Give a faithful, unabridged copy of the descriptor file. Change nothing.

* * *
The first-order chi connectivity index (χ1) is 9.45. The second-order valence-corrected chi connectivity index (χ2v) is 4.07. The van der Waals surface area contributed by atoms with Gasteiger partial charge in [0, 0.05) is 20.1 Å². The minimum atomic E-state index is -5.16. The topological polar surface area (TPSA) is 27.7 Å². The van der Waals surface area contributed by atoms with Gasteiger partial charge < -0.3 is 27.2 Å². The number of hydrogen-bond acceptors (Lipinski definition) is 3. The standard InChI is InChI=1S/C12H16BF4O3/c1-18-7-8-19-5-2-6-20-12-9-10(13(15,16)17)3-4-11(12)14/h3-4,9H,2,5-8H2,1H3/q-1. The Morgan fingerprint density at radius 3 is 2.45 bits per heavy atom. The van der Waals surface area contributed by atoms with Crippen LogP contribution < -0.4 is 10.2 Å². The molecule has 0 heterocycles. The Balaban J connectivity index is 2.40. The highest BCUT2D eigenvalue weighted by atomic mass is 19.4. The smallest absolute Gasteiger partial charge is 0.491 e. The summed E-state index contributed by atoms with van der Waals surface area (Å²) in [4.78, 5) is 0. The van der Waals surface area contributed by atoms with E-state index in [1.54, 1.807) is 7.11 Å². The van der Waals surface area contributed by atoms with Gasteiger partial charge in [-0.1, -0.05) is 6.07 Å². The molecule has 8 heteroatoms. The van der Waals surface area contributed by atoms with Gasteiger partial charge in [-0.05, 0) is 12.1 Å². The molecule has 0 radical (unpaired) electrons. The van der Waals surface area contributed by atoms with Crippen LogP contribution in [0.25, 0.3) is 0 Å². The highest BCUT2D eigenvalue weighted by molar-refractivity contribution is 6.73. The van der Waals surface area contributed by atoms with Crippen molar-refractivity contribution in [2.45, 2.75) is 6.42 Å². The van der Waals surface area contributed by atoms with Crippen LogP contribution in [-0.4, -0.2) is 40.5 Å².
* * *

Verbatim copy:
The first-order chi connectivity index (χ1) is 9.45. The second-order valence-corrected chi connectivity index (χ2v) is 4.07. The van der Waals surface area contributed by atoms with Gasteiger partial charge in [0, 0.05) is 20.1 Å². The minimum atomic E-state index is -5.16. The topological polar surface area (TPSA) is 27.7 Å². The van der Waals surface area contributed by atoms with Gasteiger partial charge < -0.3 is 27.2 Å². The number of hydrogen-bond acceptors (Lipinski definition) is 3. The standard InChI is InChI=1S/C12H16BF4O3/c1-18-7-8-19-5-2-6-20-12-9-10(13(15,16)17)3-4-11(12)14/h3-4,9H,2,5-8H2,1H3/q-1. The Morgan fingerprint density at radius 3 is 2.45 bits per heavy atom. The van der Waals surface area contributed by atoms with Crippen LogP contribution < -0.4 is 10.2 Å². The molecule has 0 heterocycles. The Balaban J connectivity index is 2.40. The highest BCUT2D eigenvalue weighted by atomic mass is 19.4. The smallest absolute Gasteiger partial charge is 0.491 e. The summed E-state index contributed by atoms with van der Waals surface area (Å²) in [4.78, 5) is 0. The van der Waals surface area contributed by atoms with E-state index in [1.54, 1.807) is 7.11 Å². The van der Waals surface area contributed by atoms with Gasteiger partial charge in [-0.1, -0.05) is 6.07 Å². The molecule has 8 heteroatoms. The van der Waals surface area contributed by atoms with Gasteiger partial charge in [-0.05, 0) is 12.1 Å². The molecule has 0 radical (unpaired) electrons. The van der Waals surface area contributed by atoms with Crippen LogP contribution in [0.25, 0.3) is 0 Å². The highest BCUT2D eigenvalue weighted by molar-refractivity contribution is 6.73. The van der Waals surface area contributed by atoms with Crippen molar-refractivity contribution in [2.45, 2.75) is 6.42 Å². The van der Waals surface area contributed by atoms with Crippen LogP contribution in [-0.4, -0.2) is 40.5 Å².